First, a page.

Why are black boxes not actually black?
The early model flight data recorders were literally painted black, ergo the term: “Black Boxes.” It wasn’t until 1965 that the boxes were required to be painted bright orange or yellow to facilitate finding them at a crash site, but the inaccurate nickname remains. At that time they were moved to the rear of the plane to improve the probability of successful data retrieval after a crash. Black Boxes consist of Flight Data Recorders and Voice Data Recorders which often reveal the conversations taking place in the cockpit and provide clues to what caused the crash. The boxes are designed to withstand fire, impact, explosion and sinking.
The “Black Box” was first invented by a young Australian scientist named Dr. David Warren. While Warren was working at the Aeronautical Research Laboratory in Melbourne in the mid-1950s he was involved in the accident investigation surrounding the mysterious crash of the world’s first jet-powered commercial aircraft, the Comet. Realizing that it would have been useful for investigators if there had been a recording of what happened on the plane just before the crash, he got to work on a basic flight data recorder. The first demonstration unit was produced in 1957, but it was not until 1960, after an unexplained plane crash in Queensland, that Australia became the first country in the world to make the Black Box mandatory for all commercial aircraft.
Every commercial airplane or corporate jet is now required to be equipped with a cockpit voice recorder and a flight data recorder or “Black Box.” While they do nothing when the plane is in the air, they are important in case of a disaster as they help investigators determine what happened. The recorders will have the last two hours of cockpit voice data and two hours of instrumentation data. This includes altitude and all engine statistics. In addition each “Black Box” is equipped with a Underwater Locator Beacon (ULB) to help locate the plane and the recorders in case of a crash at sea. The ULB supplied by RJE International (Aviation Location Beacons) is activated as soon as it comes into contact with water and can transmit from a depth of 14,000 feet. RJE International is one of the leading suppliers of ULB’s which are also mounted on helicopters. The ULB on the Super Puma that crashed off the coast of Shetland this summer, continued to send a signal for several weeks until they were able to retrieve it, deep in the turbulent seabed.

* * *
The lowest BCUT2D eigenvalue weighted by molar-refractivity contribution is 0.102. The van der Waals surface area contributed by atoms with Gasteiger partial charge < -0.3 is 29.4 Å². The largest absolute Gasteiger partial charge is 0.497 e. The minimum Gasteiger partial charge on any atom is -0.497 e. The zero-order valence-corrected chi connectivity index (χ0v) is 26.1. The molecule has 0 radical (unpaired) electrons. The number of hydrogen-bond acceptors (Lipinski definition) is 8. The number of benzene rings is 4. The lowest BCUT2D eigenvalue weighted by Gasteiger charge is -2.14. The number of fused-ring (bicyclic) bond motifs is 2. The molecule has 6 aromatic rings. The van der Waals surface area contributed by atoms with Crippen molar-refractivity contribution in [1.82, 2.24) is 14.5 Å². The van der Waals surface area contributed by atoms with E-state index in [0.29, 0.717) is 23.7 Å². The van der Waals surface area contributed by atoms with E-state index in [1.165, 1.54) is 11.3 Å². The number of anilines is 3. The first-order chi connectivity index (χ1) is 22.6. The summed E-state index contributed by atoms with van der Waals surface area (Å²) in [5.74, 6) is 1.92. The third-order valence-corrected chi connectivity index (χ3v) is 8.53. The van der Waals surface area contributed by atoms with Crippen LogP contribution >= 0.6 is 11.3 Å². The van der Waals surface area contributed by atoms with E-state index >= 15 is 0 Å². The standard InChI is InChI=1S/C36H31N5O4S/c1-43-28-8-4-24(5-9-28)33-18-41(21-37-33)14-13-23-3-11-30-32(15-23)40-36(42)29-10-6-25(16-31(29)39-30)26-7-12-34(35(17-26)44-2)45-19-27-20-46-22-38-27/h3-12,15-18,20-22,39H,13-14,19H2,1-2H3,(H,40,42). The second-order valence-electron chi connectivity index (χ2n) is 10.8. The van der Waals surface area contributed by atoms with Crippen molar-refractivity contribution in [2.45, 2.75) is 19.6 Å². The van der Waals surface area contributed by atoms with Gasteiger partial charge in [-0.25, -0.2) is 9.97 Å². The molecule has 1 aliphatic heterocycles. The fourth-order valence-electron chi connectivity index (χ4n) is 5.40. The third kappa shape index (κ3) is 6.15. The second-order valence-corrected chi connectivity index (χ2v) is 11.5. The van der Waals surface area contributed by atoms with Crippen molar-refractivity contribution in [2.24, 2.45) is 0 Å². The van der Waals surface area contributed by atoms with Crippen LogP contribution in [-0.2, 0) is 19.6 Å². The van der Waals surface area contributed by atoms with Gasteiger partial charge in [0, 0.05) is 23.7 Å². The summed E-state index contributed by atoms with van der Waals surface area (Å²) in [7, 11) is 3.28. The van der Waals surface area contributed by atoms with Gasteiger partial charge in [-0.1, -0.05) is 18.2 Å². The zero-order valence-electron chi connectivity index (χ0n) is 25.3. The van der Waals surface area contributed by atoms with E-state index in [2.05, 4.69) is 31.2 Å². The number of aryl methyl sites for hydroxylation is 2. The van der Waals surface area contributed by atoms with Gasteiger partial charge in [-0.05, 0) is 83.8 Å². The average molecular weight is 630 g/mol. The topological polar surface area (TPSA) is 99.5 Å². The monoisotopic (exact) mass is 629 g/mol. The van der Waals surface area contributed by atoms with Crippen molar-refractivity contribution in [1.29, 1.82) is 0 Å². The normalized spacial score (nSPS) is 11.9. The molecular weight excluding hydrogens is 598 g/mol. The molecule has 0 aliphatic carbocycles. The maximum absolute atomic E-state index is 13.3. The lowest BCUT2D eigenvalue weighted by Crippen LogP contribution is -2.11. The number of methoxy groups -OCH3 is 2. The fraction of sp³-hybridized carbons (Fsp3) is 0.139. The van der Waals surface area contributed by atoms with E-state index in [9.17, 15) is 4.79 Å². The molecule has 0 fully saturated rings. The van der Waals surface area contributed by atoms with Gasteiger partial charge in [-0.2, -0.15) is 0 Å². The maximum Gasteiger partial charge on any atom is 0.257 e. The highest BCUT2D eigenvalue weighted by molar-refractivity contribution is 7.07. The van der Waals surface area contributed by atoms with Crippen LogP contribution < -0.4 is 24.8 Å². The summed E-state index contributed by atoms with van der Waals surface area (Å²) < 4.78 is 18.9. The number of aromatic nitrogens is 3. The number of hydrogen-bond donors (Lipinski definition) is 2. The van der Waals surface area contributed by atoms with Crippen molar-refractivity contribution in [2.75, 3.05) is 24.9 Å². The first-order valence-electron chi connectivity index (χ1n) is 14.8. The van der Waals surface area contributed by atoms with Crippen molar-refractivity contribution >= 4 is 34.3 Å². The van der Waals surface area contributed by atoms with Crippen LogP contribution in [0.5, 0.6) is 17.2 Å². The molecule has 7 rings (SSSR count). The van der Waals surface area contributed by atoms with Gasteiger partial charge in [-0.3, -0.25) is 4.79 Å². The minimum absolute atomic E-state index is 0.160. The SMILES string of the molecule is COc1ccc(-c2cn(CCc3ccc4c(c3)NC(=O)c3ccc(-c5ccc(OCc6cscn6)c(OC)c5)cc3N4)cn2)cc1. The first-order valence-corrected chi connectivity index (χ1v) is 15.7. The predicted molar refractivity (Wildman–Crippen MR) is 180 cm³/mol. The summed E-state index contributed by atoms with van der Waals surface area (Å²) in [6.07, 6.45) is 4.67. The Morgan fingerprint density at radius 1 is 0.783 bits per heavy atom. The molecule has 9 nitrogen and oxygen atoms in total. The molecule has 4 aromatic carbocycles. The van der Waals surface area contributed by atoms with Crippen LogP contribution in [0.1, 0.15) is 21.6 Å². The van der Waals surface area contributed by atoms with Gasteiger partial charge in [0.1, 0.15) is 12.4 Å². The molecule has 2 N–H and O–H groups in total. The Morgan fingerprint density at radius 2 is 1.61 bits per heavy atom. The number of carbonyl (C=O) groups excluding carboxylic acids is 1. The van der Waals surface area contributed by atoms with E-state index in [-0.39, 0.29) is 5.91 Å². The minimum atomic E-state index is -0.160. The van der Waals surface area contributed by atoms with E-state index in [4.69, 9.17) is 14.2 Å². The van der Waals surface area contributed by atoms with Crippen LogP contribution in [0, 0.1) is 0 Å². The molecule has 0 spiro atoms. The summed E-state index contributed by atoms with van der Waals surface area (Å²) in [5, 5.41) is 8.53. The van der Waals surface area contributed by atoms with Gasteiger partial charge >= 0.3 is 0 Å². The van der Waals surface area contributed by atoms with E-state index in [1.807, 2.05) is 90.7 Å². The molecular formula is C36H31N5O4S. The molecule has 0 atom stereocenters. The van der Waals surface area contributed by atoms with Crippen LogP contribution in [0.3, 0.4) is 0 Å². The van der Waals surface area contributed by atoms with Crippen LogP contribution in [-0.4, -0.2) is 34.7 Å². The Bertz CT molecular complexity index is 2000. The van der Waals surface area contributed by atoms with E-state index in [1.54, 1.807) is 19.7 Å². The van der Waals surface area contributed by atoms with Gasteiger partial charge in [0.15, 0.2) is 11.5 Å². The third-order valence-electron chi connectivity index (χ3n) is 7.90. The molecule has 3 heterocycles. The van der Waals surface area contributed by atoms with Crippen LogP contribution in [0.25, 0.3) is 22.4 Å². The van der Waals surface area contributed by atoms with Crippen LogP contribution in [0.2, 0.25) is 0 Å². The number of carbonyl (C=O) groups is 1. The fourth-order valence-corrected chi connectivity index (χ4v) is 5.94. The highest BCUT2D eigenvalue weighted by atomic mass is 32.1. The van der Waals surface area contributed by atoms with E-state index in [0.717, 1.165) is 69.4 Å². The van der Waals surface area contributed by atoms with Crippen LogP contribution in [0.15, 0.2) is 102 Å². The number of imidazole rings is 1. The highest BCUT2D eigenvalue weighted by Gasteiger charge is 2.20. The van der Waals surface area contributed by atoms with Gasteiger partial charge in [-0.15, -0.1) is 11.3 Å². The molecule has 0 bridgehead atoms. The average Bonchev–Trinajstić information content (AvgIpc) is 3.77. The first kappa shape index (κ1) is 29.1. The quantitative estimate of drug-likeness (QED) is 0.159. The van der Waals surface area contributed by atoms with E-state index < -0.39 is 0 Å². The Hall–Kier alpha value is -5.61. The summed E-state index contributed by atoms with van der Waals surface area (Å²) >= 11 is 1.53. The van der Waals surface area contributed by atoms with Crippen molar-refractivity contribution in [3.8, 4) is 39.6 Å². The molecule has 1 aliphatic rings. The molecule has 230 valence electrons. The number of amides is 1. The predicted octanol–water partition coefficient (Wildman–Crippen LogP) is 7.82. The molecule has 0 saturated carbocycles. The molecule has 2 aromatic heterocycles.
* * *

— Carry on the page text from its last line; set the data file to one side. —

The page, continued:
Today the “Black Box,” which is actually orange, is still vitally important in helping to piece together the causes and insures preventions of future plane crashes. This was demonstrated in the 2008 crash in Mexico that killed 14, including the Interior Minister. Flight data proved the cause was pilot error and inexperience. Such information typically mandates changes in training, licensing and therefore improves our airways. Large ships are required to install Voyage Data Recorders in order to collect data from various sensors on board the ship. The Costa Concordia, which sunk off the coast of the Italian island Giglio, and killed 32 people, was equipped with such a recorder. The conversations recorded proved to be the downfall of Captain Franseco.
Similar technology is used in automobiles to determine causes of accidents. Event data recorders, also known as black boxes, assess performance and identify safety problems. 96% of all new vehicles sold in the US have these black boxes today.